SW: The producer that was working on “Cowgirl” with me was also working with the guys from Velvet Revolver. He showed Slash the song and Slash loved it. Pretty crazy feeling. Can’t even tell ya. CRAZY. He treated me like I was the rock star and not him. Slash wanted to make sure that it was done the way I wanted and reiterated that several times. INCREDIBLE guy that goes SO far beyond talent. I still feel like it was a dream. I guess it was, though. A dream come true.
RR: Your new album is coming out shortly. What can fans expect and who do you have on the record with you?
SW: Well, “The Road” was actually my first album and like my musical taste was kind of all over the board. I really wanted to be doing country but the fact that I had SUCH a steep background in R&B and love for hip, mixed with not knowing ANY country producers, it came out in a very BROAD scope. I learned a lot. It got me here. This upcoming album is going to be as BIG as I can make it. I’ve been working hard. Really hard. I don’t want to give away too much just yet but I’m hoping to add as much value as I can to the hick hop genre. I LOVE it and would love to see more people getting behind it, including radio.
RR: You’re previous album “The Road” was recorded at Matt Sorum’s house. How did that come about and did you get any valuable advice from Matt?
SW: Because my producer was working on the VR stuff, we were just switching in and out of the studio at Matt’s. They’d have the morning, we’d have the evening. That kind of thing. Matt and I didn’t talk alot of “shop”. What I DID get from him was laughs. He’s a funny dude. That guy can come into the room and COMPLETELY change the vibe for the better. Was (and still is) always great to be around someone that doesn’t take life so seriously that he can’t laugh. His OWN album is killer, by the way.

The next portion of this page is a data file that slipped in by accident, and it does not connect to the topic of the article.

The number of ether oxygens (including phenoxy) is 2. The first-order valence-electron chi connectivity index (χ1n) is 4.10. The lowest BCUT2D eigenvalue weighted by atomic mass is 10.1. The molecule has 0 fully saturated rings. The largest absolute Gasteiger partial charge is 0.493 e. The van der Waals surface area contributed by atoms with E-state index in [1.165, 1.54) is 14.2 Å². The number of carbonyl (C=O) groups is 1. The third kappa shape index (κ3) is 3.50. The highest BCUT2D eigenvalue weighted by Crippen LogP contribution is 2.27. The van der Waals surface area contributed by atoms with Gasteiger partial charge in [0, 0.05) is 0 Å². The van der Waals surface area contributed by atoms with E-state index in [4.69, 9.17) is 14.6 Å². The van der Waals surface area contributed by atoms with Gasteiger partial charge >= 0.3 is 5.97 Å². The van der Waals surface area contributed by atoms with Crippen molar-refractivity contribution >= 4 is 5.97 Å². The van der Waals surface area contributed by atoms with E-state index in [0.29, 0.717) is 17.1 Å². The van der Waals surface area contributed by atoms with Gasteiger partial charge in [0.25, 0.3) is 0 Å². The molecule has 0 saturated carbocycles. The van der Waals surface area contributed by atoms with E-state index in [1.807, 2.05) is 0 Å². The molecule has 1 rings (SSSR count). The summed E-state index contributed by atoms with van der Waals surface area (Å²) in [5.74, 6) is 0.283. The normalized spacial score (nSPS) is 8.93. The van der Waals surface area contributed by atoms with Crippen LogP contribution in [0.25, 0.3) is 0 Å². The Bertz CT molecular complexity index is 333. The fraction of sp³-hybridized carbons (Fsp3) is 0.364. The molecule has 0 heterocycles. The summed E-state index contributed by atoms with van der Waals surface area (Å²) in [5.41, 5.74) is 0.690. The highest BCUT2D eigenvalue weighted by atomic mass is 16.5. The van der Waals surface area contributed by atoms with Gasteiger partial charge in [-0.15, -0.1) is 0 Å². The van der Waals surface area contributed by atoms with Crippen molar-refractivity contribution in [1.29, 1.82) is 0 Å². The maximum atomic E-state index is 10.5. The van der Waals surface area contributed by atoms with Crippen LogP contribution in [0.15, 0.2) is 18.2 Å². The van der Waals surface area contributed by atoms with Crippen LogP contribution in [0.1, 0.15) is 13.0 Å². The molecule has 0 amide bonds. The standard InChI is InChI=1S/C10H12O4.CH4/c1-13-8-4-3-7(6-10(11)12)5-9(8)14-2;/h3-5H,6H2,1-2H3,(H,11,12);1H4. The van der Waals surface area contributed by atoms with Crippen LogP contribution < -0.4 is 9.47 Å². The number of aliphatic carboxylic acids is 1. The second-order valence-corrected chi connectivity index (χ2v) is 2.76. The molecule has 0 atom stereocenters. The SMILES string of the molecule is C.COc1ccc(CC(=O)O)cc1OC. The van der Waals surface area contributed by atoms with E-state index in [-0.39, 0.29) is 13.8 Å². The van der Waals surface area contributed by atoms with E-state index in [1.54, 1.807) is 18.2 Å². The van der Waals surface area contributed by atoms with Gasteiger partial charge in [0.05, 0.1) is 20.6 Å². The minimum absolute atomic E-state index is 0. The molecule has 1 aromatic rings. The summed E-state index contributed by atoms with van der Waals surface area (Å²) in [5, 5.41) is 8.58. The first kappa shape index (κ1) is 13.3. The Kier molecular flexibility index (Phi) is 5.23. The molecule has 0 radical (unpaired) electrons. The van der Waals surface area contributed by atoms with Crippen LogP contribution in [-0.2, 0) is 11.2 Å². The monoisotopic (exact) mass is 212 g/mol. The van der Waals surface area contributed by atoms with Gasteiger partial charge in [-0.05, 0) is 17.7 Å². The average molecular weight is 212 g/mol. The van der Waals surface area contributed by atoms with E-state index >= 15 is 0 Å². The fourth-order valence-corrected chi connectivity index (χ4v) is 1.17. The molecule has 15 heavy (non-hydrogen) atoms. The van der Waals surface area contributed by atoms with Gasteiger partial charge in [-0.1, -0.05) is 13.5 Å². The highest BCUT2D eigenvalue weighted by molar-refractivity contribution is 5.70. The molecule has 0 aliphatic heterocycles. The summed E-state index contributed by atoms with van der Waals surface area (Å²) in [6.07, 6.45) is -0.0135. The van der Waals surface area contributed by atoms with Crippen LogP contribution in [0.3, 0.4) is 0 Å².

RR: What has been your most memorable moment on stage and why?
SW: My first show. It was the Whisky A GO-GO in Los Angeles. The best of the best have played on that stage and I was right there with a group of guys that I loved playing with. I’ll never forget people hearing us outside and paying to come in and see who was playing. That’s something you just can’t buy.
RR: How do you respond to critics that think country rap is just a fad, and that the two should not mix?
SW: Damn glad you asked me that. Music evolves EVERY SINGLE DAY. It’s been changing since it started and always will. There are SO many people out there that have been MANUFACTURED into pop stars. They’re singing about God know what to God knows who. I understand the value of a pop song and catchy hooks. Let’s be honest: that’s what Cowgirl is. But as far as I’m concerned, country rap or hick hop is as REAL as it gets. Hip Hop was started by people talking about their situations. Wanting better for themselves. HOW they lived, WHERE they lived and what they were doing to survive. Jimmy Rodgers did the same thing while working on the railroad. These guys are talking about their lives and what makes them happy and people are identifying with it. It’s fun and it’s honest. I just heard a snippet of Alexander King’s new stuff the other day. That’s SERIOUS music man. Rap, country, blues, jazz, pop or whatever you listen to, he’s making some incredible MUSIC. Colt Ford! That guy can write a song! These are TALENTED people creating something that I’m betting is around for many years to come. Like everything else, it will EVOLVE. But country rap is here to stay.
RR: What do you think about all the attention the scene has received lately and where do you see it heading in 2015?
SW: I think it’s AWESOME! I believe that at the rate in which fans are gravitating toward the genre, radio and others will soon have no choice but to get on board. Artists like Big Smo, Alexander King, Colt, The Lacs and hopefully myself are making a strong case to put hick hop where it deserves to be. Out in front.
RR: Where can fans get the most up to date info and stay in touch with you?
SW:You can always go to my website, which is www.stephenwesleymusic.com or Facebook at www.facebook.com/stephenwesleymusic!